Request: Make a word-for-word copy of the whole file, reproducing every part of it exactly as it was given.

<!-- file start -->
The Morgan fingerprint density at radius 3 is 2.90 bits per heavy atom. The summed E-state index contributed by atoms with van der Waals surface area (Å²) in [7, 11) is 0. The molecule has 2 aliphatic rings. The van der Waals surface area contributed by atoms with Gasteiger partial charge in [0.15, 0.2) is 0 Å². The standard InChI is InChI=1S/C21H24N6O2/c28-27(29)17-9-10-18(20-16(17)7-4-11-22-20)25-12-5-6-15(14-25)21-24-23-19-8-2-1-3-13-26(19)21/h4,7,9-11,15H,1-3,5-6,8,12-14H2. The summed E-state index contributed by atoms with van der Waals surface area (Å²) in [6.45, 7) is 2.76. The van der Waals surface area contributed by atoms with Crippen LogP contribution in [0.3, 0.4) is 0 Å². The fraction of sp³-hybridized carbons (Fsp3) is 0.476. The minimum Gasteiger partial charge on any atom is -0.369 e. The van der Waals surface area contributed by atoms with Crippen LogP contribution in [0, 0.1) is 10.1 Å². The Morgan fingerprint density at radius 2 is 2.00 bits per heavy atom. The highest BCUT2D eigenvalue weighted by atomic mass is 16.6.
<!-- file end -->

The Morgan fingerprint density at radius 3 is 2.90 bits per heavy atom. The summed E-state index contributed by atoms with van der Waals surface area (Å²) in [7, 11) is 0. The molecule has 2 aliphatic rings. The van der Waals surface area contributed by atoms with Gasteiger partial charge in [0.15, 0.2) is 0 Å². The standard InChI is InChI=1S/C21H24N6O2/c28-27(29)17-9-10-18(20-16(17)7-4-11-22-20)25-12-5-6-15(14-25)21-24-23-19-8-2-1-3-13-26(19)21/h4,7,9-11,15H,1-3,5-6,8,12-14H2. The summed E-state index contributed by atoms with van der Waals surface area (Å²) in [6.45, 7) is 2.76. The van der Waals surface area contributed by atoms with Crippen LogP contribution in [0.3, 0.4) is 0 Å². The fraction of sp³-hybridized carbons (Fsp3) is 0.476. The minimum Gasteiger partial charge on any atom is -0.369 e. The van der Waals surface area contributed by atoms with Crippen LogP contribution in [0, 0.1) is 10.1 Å². The Morgan fingerprint density at radius 2 is 2.00 bits per heavy atom. The highest BCUT2D eigenvalue weighted by atomic mass is 16.6.